Confirming this to eFE, BSNL chairman and managing director Prithipal Singh said: Outgoing traffic has been routed through them. It is a trial. I do not know the volumes that have been routed.
Officials who have been associated with the test-routing said that the intent was to check the performance of the competing networks. The quality of service was very good. In fact, it may have been better than that of VSNL, a senior BSNL official said.
VSNL, the erstwhile monopoly carrier of international long distance (ILD) traffic in which the government retains a 26 per cent stake, has been designated as the preferred carrier for the outgoing international traffic of the government companies until 2004. This is, however, subject to the proviso that it matches the best revenue-share rates on offer in the market. The company has, however, expressed its inability to match these rates saying that it would be lurched into a financial crises, if it does so. Should it not match these rates, it would still be in a crises as the government is threatening to pull the plug on the company and route all traffic through its competitors.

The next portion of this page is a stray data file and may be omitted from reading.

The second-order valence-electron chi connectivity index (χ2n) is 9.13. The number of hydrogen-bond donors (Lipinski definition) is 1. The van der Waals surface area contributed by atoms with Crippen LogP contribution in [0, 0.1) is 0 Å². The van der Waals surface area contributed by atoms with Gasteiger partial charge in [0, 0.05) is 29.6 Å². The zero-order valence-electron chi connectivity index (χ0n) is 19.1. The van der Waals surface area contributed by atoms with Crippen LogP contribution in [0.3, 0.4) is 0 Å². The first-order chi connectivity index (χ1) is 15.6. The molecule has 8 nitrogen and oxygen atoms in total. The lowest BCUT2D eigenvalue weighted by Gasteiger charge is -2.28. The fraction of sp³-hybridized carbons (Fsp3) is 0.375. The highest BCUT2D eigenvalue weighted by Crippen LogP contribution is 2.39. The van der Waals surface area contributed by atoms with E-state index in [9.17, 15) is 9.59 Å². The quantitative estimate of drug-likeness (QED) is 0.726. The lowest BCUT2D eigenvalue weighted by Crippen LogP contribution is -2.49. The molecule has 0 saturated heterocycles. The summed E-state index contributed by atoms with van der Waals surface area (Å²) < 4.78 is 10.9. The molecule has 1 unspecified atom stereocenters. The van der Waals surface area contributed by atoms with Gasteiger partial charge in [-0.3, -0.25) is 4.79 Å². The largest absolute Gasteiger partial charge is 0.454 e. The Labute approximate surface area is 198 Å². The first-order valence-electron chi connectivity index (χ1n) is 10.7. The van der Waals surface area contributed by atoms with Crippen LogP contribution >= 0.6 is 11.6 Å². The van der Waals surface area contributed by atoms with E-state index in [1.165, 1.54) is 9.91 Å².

One of the issues of concern is whether Bharti and Data Access have the capacity to manage all of the countrys outbound ILD traffic, though both the companies claim to be in a position to do so. Industry officials, however, pointed out that augmentation of traffic capacities in the ILD market is very easy, and not very time-consuming.
The average tariff for an outgoing international call is Rs 21 per minute. Bharti and Data access keep about Rs 9 from an outgoing call on their network while BSNL gets Rs 12.